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ARS Home » Southeast Area » Fort Lauderdale, Florida » Invasive Plant Research Laboratory » Research » Publications at this Location » Publication #401169

Research Project: Development and Implementation of Biological Control Programs for Natural Area Weeds in the Southeastern United States

Location: Invasive Plant Research Laboratory

Title: Introduction History of Rhodomyrtus tomentosa in southeastern USA

item Dray, F Allen
item Madeira, Paul

Submitted to: Florida Scientist
Publication Type: Peer Reviewed Journal
Publication Acceptance Date: 2/4/2024
Publication Date: N/A
Citation: N/A

Interpretive Summary: Discovering the origins of the invasive downy rose myrtle, Rhodomyrtus tomentosa, allows researchers to survey for potential biological control agents in areas most likely to produce safe, damaging insects. Searches of herbaria, historical records, and scientific literature shows that this shrub was first imported into the southeastern US during the late 19th century, with importations continuing until WWII. Early imports derived from northern and southern India, but later imports (post-WWI) derived from southern China and Indonesia as well. Future surveys for biological control agents can focus on these areas.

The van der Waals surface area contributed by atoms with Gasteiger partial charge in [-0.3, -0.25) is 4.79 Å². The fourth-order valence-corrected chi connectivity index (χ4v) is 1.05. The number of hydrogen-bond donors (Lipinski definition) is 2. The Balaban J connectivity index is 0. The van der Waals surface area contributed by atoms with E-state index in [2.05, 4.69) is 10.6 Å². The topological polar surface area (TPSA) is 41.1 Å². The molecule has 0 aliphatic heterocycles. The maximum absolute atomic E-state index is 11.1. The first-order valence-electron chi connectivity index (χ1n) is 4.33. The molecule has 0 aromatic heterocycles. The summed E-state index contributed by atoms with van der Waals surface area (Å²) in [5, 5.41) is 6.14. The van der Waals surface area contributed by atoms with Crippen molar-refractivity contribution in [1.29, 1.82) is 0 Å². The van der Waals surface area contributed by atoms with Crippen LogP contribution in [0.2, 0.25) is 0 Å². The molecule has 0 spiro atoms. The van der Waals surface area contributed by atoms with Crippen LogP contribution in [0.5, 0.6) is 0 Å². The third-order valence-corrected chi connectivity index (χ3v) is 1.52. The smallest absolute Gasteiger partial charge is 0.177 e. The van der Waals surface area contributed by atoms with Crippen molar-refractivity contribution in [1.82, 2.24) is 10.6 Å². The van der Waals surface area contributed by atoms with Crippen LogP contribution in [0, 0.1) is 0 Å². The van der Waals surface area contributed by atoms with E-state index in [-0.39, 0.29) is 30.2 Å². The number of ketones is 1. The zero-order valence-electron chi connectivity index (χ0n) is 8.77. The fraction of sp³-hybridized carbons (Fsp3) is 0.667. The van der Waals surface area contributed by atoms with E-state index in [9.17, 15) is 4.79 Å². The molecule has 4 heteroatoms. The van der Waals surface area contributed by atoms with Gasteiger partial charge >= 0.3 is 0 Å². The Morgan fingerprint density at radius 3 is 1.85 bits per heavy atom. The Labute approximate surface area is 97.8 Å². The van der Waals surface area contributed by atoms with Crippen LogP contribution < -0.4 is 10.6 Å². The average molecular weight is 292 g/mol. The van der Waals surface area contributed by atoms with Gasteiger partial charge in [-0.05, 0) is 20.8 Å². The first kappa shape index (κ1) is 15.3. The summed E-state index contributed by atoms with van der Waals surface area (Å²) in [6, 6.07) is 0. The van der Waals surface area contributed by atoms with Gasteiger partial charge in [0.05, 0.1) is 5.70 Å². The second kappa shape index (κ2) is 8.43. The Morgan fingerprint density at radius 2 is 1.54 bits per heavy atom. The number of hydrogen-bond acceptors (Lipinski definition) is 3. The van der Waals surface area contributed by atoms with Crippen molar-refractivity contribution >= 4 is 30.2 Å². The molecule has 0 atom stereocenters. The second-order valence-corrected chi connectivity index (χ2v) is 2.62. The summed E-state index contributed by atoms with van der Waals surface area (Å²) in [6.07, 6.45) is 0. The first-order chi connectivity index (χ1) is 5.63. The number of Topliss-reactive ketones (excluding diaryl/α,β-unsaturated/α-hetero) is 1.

Technical Abstract: Rhodomyrtus tomentosa is a shrub native to India and southern Asia that is invasive in Florida and Hawaii. Efforts to locate and develop potential biological control agents for use against this plant required determining, if possible, the points of origin of the adventive populations in Florida. Searches of herbaria, historical records, and scientific literature described herein show that earliest importations occurred during the late 19th century and derive from northern India. Importations occurring after WWI derived from southern India, southern China, and Indonesia. Thus, it is possible that both types of R. tomentosa (var. tomentosa and var. parviflora) are present in Florida.